My review is also on Goodreads.



❋ ❋ ❋ 

It took me a little while to really get into Seven Ways We Lie by Riley Redgate, but once I got into the swing of the narrative and the voices of each narrator I became invested. Lucas is a delightful character and it's rough to see what he ends up going through. I believe he's also the first pansexual character I've had the opportunity to meet in a YA Contemporary novel. It was also good to see some ace representation even if it isn't directly stated on the page. I'm going to have to read more from this author in the future.

My review is also on Goodreads.





DNF'd @ p. 96

I wanted to love The Gilded Wolves (The Gilded Wolves #1) by Roshani Chokshi. It sounds like it has so much potential to be a favorite YA historical fantasy. Unfortunately, I couldn't get into the story or the characters amd I wasn't interested in pushing through.

My review is also on Goodreads.



❋ ❋ ❋ 

These Witches Don't Burn (These Witches Don't Burn #1) by Isabel Sterling is a witchy treat. I really enjoyed getting to know Hannah's world of the Clans that exist side by side with the Regs. I couldn't resist when I heard this book was set in present day Salem and with the varied magic systems that they must navigate. This is a fun read that also turns quite dark at times.  While I wasn't all that invested in Hannah herself there are many other characters and aspects of their world I'd love to get for know more, especially her new girlfriend as well as those on the council.  Finally, I just want to note that I appreciated just how big a role Hannah's family plays into the story.  I can't wait to read the sequel, This Coven Won't Break, stat.  This could begin to develop into a new favorite series.


My review is also on Goodreads.



❋ 

Wraeththu (Wraeththu #1-3) by Storm Constantine has an intriguing premise featuring a new type of humanity that has evolved in Earth's future that will replace Homo sapiens as the dominant species.  They have masculine and feminine traits and have some psychic and magical abilities.  People can either be born Wraeththu (pronounced Ray-thoo) or you can undergo the magical rituals to ascend to Wraeththu.  Pellaz is one of those second types.  I was actually quite interested in following Pellaz's spiritual journey into the world of the har (what the Wraeththu call themselves) and becoming one himself, especially in book one in this collected trilogy.  I was glad to see that there is a glossary since there a so many new words that Constantine introduces in this series.  I probably just should've stopped there though because afterwards it all starts to go downhill.  To be honest, there's not a whole lot of plot to this trilogy and the dialogue is a bit of a nightmare at times. 213 pages was fine for the first book, but 800 pages for the whole trilogy is really pushing it to its limits.  I was especially intrigued by how this story would discuss gender, but that was a colossal disappointment and don't get me started on everything to do with aruna.  Then there's Cal who went from being okay I guess to a figure I totally hated.  I definitely should have just stopped after I completed book one (The Enchantments of Flesh and Spirit), and just skipped book two (The Bewitchments of Love and Hate) and book three (The Fulfillments of Fate and Desire) all together.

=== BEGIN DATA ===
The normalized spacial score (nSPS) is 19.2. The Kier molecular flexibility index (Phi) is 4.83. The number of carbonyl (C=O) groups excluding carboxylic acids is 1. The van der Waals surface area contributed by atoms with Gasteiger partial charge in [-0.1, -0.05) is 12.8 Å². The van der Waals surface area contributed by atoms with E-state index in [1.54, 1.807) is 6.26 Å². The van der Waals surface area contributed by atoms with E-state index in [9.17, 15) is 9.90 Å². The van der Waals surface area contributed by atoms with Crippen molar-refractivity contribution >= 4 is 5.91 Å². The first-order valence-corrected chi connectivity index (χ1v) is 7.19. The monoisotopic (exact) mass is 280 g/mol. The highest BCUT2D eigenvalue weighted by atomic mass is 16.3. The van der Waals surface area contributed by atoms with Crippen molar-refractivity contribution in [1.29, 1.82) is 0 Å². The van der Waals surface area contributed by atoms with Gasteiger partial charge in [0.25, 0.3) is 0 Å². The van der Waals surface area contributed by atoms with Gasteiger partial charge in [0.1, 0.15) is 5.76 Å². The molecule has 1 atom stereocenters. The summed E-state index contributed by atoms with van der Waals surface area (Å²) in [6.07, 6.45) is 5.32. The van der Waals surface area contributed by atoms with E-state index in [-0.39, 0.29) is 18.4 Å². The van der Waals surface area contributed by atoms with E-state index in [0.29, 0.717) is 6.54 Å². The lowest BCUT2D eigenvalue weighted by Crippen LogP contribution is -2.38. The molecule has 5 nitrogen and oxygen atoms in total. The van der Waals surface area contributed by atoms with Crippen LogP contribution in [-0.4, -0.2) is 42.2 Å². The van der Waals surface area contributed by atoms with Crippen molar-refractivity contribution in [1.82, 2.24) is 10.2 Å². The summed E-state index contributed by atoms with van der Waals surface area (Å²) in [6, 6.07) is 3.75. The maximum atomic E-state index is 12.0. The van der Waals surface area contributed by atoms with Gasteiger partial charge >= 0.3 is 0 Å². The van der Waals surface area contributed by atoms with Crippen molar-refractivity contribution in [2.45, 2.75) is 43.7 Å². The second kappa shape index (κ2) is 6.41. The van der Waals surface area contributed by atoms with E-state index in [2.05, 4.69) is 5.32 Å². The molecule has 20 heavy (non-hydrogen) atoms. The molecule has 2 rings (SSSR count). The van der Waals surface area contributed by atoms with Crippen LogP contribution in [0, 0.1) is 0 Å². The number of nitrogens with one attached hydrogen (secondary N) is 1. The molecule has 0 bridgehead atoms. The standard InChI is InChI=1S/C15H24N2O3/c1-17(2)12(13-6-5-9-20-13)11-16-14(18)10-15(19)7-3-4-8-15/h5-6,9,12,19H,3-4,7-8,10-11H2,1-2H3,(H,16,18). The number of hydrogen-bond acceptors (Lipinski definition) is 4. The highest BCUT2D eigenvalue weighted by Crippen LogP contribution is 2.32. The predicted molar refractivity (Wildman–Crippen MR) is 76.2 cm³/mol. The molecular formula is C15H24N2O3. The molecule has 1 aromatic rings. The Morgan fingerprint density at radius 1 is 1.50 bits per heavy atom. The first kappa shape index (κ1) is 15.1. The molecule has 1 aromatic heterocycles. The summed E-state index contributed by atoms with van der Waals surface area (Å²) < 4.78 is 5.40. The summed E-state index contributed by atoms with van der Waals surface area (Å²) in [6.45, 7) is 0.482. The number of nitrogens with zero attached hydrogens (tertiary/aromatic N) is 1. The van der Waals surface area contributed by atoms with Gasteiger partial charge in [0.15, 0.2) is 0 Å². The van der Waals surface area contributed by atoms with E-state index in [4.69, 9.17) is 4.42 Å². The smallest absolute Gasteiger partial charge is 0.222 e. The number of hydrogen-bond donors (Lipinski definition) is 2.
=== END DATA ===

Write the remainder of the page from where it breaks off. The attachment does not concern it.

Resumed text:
My review is also on Goodreads


.
❋ ❋ ❋ 

I love the author's style and this series is so lush, and this sequel Armistice (The Amberlough Dossier #2) by Lara Elena Donnelly is no exception. Lara's characters and the world they inhabit are incredibly well developed.  If you like the sound of Tinker, Tailor, Soldier, Spy meets Cabaret or James Bond meets Oscar Wilde, I have a feeling that you may want to give this a try.  You may also want to try this series if you love Robert Jackson Bennett's writing style.  I can't wait to read the finale, Amnesty, and whatever else the author cares to write in the future.

My review is also on Goodreads.



❋ 

I have to admit that I was looking for and expecting something different from what I got here with A Study in Honor (The Janet Watson Chronicles #1) by Claire O'Dell.  I was hoping for more of a gender bent Sherlock Holmes retelling with dash of f/f romance, but that never quite came to pass here.  Janet herself was an intriguing character who is different from her inspiration (although I'd argue that we didn't need to see the excerpts of her journal with the story being in first person from her perspective) and can easily stand apart on her own.  It's Sara Holmes herself that really bugged me.  The spy part I could work with, but we hardly get to see her do anything interesting like making deductions.  Plus, we barely get to see her partnership with Janet since most of the action happens offscreen or while Holmes has drugged or isolated Watson.  Finally, I wanted a lot more world-building out of this character driven story.  What we get feels too loose without a whole lot of detail to back up what Holmes and Watson are toward in the first place.  Overall, this is more of a thriller than a mystery and while a few elements worked for me I doubt I'll be back to continue the series.

My review is also on Goodreads.



❋ ❋ ❋